BEST PRACTICE CAMPAIGN: Best Practice beacon - Cutting-edge thinking will shine a light on the future direction of PR, says Maja Pawinska

PR is not the same animal it was ten, or even five, years ago. It may be a relatively young discipline, but it is a rapidly evolving one, with new specialisms and niches emerging all the time. This should mean PR is dynamic, responsive to change, eager to learn, ethical, productive and a contributing factor to the bottom line of industry. But when things are moving fast, there is little opportunity to take stock of exactly where the industry lies on a certain issue or technique, how much things have changed, and where there is room for improvement.

PR is not the same animal it was ten, or even five, years ago. It

may be a relatively young discipline, but it is a rapidly evolving one,

with new specialisms and niches emerging all the time. This should mean

PR is dynamic, responsive to change, eager to learn, ethical, productive

and a contributing factor to the bottom line of industry. But when

things are moving fast, there is little opportunity to take stock of

exactly where the industry lies on a certain issue or technique, how

much things have changed, and where there is room for improvement.



The PR Week Best Practice campaign was launched in June with the aim of

helping PR practitioners to recognise the highest standards, to learn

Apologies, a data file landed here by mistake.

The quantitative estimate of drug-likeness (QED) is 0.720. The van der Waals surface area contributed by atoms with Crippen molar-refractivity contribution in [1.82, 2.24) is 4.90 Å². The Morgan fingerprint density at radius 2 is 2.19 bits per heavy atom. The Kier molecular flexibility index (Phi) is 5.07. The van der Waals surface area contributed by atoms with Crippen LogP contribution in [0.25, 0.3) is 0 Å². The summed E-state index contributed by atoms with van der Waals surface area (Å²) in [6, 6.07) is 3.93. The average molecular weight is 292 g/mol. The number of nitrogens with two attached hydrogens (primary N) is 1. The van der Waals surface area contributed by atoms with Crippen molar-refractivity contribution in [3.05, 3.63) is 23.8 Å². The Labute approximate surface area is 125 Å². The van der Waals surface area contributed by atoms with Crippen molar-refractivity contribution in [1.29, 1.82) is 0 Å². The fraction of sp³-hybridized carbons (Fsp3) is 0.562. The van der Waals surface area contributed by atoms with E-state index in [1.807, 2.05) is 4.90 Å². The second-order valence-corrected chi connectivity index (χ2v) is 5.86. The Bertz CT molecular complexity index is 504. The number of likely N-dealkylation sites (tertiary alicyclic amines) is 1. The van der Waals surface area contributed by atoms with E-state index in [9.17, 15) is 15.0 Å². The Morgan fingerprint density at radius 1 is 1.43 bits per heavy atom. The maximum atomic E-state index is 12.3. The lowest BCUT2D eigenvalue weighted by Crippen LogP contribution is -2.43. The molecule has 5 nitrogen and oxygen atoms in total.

from each other and related disciplines, and to raise their game to the

level of best practice. Following the inaugural meeting of the steering

group, the agenda for the campaign has now been set.



The campaign steering group is made up of PR Week editor Kate Nicholas;

Diageo chairman Sir Anthony Greener; Martin Sorrell, CEO of WPP; CBI

director of international competitiveness Andy Scott; PRCA chairman

Adrian Wheeler; IPR president Philip Dewhurst; John Orme, who has been

seconded from Countrywide Porter Novelli to the DTI’s innovations unit;

and Ogilvy and Mather chairman CEO Paul Simons. It is supported by the

CBI’s Fit for the Future initiative, which aims to create sustainable

improvements in UK productivity by increasing the number of companies

engaged in best practice.



Examples of best practice initiative already under way in the PR

industry will be flagged up in PR Week on an ongoing basis, together

with contact details. The key part of the campaign, however, will be the

publication of a series of guidelines put together by working groups

made up of industry practitioners.



Guidelines for five areas will be published over the coming year. All

have been chosen because they are areas which are evolving and have been

the subject of change in the way they are approached and implemented by

PR practitioners. Each will be applicable to PR people across many

sectors of the industry, and will include relevant input from marketing

services experts and management consultants.



The guides are not ’how to’ prescriptive manuals for junior-level staff

- the Best Practice steering group has no wish to repeat the work

already carried out by the IPR and the PRCA, among others. The

guidelines are rather for senior account directors and in-house

directors, reflecting the latest thought and developments from

practitioners at the cutting edge of each subject area.



The following areas will be looked at in the first phase of the

campaign:



- PR budgeting. The valuation of services, budget transparency and

managing expectations, including how PR budgeting works within the

marketing mix.



- Change management and internal communications. Managing industry